Hear again what Jesus said to the blind man: “Go your way; your faith has made you well.” Perhaps a little more literal rendering will better show Jesus’ statement: “Go; your faith has saved you.” Bartimaeus is commended by Jesus for his belief. The meaning of Jesus’ words is this: “You were right about Me. I am the Christ, the Son of David. I have the ability and desire to heal you. Your request is not ignored; it is exactly what I want to hear from all people’s mouths. You believed that I can heal and you acted on your belief. That has made you well, and I have answered your request.”

And look what happens to Bartimaeus after his request was answered: “Immediately he recovered his sight and followed him on the way.” Bartimaeus’ faith made him well, but his faith in Jesus’ identity and ability also drove him to follow the Christ wherever He went. Needs were met; faith was confirmed. That is what is seen in this event from Jesus’ life.

What Jesus commended Bartimaeus for is what He also wants to find in you. Bartimaeus serves as a great example of faith. He knew what was wrong with him and did not hide it. He knew what he believed about Jesus’ identity and ability and asked to benefit from it. When called by Christ, and asked what he wanted, Bartimaeus didn’t make a falsely humble request; rather, he begged for the restoration and healing that the Christ can give.

So it should be among you, the Lord God’s people here in this place. The incessant cries from Bartimaeus’ mouth did not receive the Lord God’s ire. Other citizens may have been perturbed at hearing Bartimaeus yell louder and louder, but Jesus hears and answers. In the same way that the blind man begged of Jesus, you also may ask things of Him. From your mouths come the same words: “Jesus, Son of David, have mercy on me!”

Think on how many times those words or similar ones will come from your mouths today. Four times in the Kyrie. Twice in the Gloria in Excelsis. Multiple times in the Prayer of the Church. Three times in the Agnus Dei. Your worship is really nothing more than hearing of who Jesus is and what He was to accomplish, confessing that it took place, knowing He is present here, and requesting things based upon His identity and ability. But that is what the Lord God desires to hear, for He wants to answer your cries for aid. In fact, He commands you to ask.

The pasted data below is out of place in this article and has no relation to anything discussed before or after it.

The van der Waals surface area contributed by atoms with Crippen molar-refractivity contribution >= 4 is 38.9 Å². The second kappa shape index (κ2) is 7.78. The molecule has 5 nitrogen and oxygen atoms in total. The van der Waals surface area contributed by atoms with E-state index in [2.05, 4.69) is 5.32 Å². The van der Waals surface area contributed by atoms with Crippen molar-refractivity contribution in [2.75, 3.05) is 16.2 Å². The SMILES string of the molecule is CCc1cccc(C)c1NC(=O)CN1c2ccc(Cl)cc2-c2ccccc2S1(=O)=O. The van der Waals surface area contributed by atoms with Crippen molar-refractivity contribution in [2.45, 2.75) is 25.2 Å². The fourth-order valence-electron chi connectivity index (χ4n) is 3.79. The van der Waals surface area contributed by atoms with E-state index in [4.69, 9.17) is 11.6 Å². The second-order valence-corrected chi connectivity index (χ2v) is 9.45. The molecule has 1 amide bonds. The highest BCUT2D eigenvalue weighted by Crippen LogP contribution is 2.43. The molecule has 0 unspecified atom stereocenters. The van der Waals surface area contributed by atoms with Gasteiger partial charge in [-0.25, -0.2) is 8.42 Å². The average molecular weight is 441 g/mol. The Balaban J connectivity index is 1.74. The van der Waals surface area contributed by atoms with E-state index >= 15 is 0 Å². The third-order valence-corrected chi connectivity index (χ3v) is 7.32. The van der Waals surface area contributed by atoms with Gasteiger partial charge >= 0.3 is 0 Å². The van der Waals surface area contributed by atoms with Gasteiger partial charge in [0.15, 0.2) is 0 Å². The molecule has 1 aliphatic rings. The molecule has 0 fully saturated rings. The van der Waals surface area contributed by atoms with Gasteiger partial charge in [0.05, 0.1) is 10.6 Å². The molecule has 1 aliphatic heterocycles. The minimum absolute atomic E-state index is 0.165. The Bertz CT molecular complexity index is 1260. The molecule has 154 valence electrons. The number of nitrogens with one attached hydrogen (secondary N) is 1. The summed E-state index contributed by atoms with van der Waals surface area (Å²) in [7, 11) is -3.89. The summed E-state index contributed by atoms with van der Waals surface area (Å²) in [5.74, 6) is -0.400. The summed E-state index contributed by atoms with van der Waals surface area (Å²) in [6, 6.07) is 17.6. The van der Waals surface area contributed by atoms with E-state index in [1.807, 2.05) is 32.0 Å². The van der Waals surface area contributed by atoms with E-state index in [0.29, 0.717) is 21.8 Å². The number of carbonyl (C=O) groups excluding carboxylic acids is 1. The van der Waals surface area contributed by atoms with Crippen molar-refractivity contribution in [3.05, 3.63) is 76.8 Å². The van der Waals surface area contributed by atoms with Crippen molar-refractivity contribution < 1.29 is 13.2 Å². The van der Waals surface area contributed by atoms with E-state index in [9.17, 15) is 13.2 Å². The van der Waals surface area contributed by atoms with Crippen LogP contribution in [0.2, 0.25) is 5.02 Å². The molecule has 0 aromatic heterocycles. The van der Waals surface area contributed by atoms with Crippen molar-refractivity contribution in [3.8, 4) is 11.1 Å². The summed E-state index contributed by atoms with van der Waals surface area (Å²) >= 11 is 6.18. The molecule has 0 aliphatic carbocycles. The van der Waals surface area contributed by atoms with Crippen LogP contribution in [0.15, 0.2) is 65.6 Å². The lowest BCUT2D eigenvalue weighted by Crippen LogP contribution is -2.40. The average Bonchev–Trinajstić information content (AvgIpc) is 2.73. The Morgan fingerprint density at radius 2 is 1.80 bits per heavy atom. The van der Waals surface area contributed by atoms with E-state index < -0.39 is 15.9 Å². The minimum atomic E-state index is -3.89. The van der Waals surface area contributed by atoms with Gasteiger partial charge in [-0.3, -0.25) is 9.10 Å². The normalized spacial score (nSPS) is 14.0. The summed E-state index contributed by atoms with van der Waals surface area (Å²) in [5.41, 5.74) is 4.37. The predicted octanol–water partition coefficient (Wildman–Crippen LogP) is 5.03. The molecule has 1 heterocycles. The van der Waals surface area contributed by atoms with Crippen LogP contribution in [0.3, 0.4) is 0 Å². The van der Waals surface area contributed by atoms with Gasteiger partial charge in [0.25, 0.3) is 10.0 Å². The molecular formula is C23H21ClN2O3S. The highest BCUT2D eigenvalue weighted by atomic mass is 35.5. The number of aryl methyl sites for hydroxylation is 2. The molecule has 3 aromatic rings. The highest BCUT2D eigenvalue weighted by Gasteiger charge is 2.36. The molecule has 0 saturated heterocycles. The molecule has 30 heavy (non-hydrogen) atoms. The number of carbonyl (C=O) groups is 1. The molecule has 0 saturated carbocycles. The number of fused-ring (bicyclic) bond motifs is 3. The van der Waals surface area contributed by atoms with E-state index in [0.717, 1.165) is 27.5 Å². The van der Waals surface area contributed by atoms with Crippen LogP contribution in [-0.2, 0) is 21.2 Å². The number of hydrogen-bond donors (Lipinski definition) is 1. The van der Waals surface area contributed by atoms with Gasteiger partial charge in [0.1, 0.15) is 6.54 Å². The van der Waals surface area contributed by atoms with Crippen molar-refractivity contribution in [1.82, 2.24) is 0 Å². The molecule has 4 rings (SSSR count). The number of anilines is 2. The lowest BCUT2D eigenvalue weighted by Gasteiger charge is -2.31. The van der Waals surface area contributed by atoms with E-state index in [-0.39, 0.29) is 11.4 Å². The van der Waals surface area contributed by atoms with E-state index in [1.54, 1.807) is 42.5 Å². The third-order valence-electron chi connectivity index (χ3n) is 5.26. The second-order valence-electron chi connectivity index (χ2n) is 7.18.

Think on the prayer that you will recite in about 10-15 minutes. It is full of requests: “Give us this day our daily bread. Forgive us our trespasses. Do not lead us into temptation. Deliver us from evil.” That is the mercy that you cry out for from Jesus. And each request is answered: “I will provide for your needs. Your sins are forgiven. You will not be deceived by Me. I have overcome sin, death, and Satan for you, so you will dwell eternally in My presence.” Jesus answers because He is the Son of David, the promised Christ, and His identity is wrapped up in delivering salvation to you.

That is what the Author wrote in the Epistle Reading for today: “The former priests were many in number, because they were prevented by death from continuing in office, but [Jesus] holds His priesthood permanently, because He continues forever. Consequently, He is able to save to the uttermost those who draw near to God through Him, since He always lives to make intercession for them.” So much is contained in those two sentences. But for today, know that Christ saves you, that He is the One who brings your requests for salvation before His Father, and that He affirmatively answers them because of His death and resurrection.

Like Bartimaeus, you can make the proper confession about Jesus’ identity and ability. You can say of Him: “You take away the sin of the world; have mercy on us! You are seated at the right hand of the Father; receive our prayer! For You alone are the Holy One, You alone are the Lord, You alone are the Most High, Jesus Christ, with the Holy Spirit, in the glory of God the Father.” And with that confession and the requests for mercy, grace, and forgiveness, you place your plight in the hands of Jesus of Nazareth, the Son of David, the Promised Christ.

Jesus will answer in the same way He answered Bartimaeus: “Go your way; your faith has made you well.” Jesus says: “You are right about Me. Your sins are forgiven. Your health of body and soul will be restored. For so I have desired it to be for you who follow Me, who trust in My death and resurrection alone for your salvation, and who ask Me alone for what I can give.” May you so believe, so ask, and so be answered, always praying like Bartimaeus: “Jesus, Son of David, have mercy on Me!”

T In the Name of the Father and of the Son and of the Holy Spirit.